Steve Goble

Choose life. (Deuteronomy 30:19)

I'm gonna live forever,
I'm gonna learn... how to fly

What, seriously - one of the greatest things about being famous is that you can finally get to take those... flying lessons?

Oh, well, okay then, I guess that is a more attractive potential benefit than being appreciated for something you're good at, making pots of money, and scaring people just by being in the same room with them.
For a story that has spawned so many spin-offs, it's something of a surprise that the film Fame has never had a sequel.

A book, a stage play, a remake, a long-running TV remake, a spin-off of said series (Fame L.A.), an LP, and of course no end of parodies. But whatever became of the original 1980 movie incarnations of Ralph, Montgomery, Bruno, Lisa, Leroy, Dominique and Coco out in the big bad world, we'll probably never know.

I gotta admit that, before watching this today, I had this movie pegged all wrong. I was expecting a family film. Instead I got profanity, pornography, suicide, abortion and homosexuality. It was like watching a movie made today! I guess I had been influenced too heavily by the two episodes that I think I caught of the TV series 30 years ago, where the most extreme issue had been anorexia.

However Fame is an odd jumble of ingredients, whatever you're expecting. Despite a great many highly dramatic scenes, which are played very well indeed and consequently involving, there's very little progression to these situations. The story's narrative of several years means that big events often appear to get forgotten immediately, and this conversely makes it hard to connect with the characters.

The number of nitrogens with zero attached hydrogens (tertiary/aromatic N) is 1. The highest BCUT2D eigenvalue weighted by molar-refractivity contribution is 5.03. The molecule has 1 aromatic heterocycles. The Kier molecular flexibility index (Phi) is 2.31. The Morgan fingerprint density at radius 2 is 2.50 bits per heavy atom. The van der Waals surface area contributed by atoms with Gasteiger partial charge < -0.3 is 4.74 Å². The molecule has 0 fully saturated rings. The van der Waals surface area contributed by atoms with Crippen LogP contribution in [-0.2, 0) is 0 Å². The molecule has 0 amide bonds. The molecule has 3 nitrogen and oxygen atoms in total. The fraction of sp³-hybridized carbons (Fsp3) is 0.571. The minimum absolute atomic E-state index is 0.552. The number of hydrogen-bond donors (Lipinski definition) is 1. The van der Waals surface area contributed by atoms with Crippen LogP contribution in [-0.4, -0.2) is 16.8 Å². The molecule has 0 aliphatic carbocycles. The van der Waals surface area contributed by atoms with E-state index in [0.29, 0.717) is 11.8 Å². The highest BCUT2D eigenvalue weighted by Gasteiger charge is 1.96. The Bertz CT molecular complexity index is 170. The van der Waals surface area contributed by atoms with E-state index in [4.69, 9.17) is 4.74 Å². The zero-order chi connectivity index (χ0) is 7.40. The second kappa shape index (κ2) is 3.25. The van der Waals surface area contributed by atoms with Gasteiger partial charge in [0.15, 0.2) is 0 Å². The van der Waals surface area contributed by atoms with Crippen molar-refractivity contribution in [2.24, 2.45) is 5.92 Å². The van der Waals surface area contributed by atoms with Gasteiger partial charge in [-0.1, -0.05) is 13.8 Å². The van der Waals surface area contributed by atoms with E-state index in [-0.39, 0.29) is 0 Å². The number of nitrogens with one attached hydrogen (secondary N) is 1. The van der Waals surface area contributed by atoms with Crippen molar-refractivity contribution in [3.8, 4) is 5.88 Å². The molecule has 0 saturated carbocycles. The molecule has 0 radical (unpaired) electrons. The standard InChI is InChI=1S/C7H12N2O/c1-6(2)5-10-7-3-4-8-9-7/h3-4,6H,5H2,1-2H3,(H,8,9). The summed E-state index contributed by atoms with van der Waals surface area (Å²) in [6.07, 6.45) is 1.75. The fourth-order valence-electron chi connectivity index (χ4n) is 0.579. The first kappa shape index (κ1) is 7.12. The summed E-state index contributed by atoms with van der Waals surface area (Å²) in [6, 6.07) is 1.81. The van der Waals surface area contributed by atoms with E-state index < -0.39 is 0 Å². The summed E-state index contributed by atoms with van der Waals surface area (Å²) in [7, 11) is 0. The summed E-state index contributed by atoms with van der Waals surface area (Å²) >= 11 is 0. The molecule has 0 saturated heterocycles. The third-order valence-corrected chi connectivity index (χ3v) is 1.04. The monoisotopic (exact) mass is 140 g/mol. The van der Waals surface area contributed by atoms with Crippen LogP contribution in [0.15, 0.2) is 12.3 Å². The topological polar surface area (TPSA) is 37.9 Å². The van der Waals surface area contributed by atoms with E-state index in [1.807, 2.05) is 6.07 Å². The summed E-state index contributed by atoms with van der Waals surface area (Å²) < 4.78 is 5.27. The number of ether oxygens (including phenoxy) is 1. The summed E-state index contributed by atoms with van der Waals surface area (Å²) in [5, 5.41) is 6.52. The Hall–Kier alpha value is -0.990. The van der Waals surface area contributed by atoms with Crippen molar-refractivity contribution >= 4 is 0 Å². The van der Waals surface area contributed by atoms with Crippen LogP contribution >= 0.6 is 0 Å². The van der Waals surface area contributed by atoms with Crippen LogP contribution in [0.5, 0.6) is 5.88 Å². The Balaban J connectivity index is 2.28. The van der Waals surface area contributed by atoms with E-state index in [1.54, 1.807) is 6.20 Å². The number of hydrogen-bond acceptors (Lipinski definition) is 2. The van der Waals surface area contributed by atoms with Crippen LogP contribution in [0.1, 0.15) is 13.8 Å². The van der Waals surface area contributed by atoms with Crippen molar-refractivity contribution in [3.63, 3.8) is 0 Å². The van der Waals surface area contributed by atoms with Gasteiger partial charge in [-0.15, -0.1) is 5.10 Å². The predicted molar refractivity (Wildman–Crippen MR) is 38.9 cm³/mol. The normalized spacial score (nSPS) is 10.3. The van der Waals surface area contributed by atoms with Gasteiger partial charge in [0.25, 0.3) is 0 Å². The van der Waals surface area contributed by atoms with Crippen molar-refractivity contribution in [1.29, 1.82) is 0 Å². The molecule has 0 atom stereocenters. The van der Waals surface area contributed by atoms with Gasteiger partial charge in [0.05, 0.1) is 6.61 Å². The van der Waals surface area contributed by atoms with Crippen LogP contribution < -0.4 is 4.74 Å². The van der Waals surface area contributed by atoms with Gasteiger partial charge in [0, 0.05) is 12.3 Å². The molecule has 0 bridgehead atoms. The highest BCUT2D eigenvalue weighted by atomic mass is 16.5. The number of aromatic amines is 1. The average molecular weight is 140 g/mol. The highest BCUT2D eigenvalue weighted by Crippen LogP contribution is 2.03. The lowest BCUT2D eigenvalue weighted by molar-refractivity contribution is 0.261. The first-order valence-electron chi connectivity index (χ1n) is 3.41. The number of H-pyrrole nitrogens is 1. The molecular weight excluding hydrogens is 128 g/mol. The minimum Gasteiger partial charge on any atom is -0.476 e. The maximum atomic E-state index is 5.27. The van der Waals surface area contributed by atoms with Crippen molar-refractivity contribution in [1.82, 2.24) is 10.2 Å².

Also there's the audio. In a number of scenes this gives the film an echoey fly-on-the-wall style, making events appear believable, like in a documentary. Then there'll be one with all the actors clearly on-mic, much more like the Hollywood movie that it is. And there there are odd scenes in which characters are dancing to music, which we can hear clearer than they can, but with the other elements in the room getting that echo again. Once more, fascinating.

More than anything else though, Fame transported me back to my own days at college, taking Theatre Studies. An era when everyone had time, and the civilised world looked like a game that was actually playable.

I miss those days. Perhaps it's a good thing that we never got that sequel. It might well have proven even more mundane.

(available, if you can remember its name, here)

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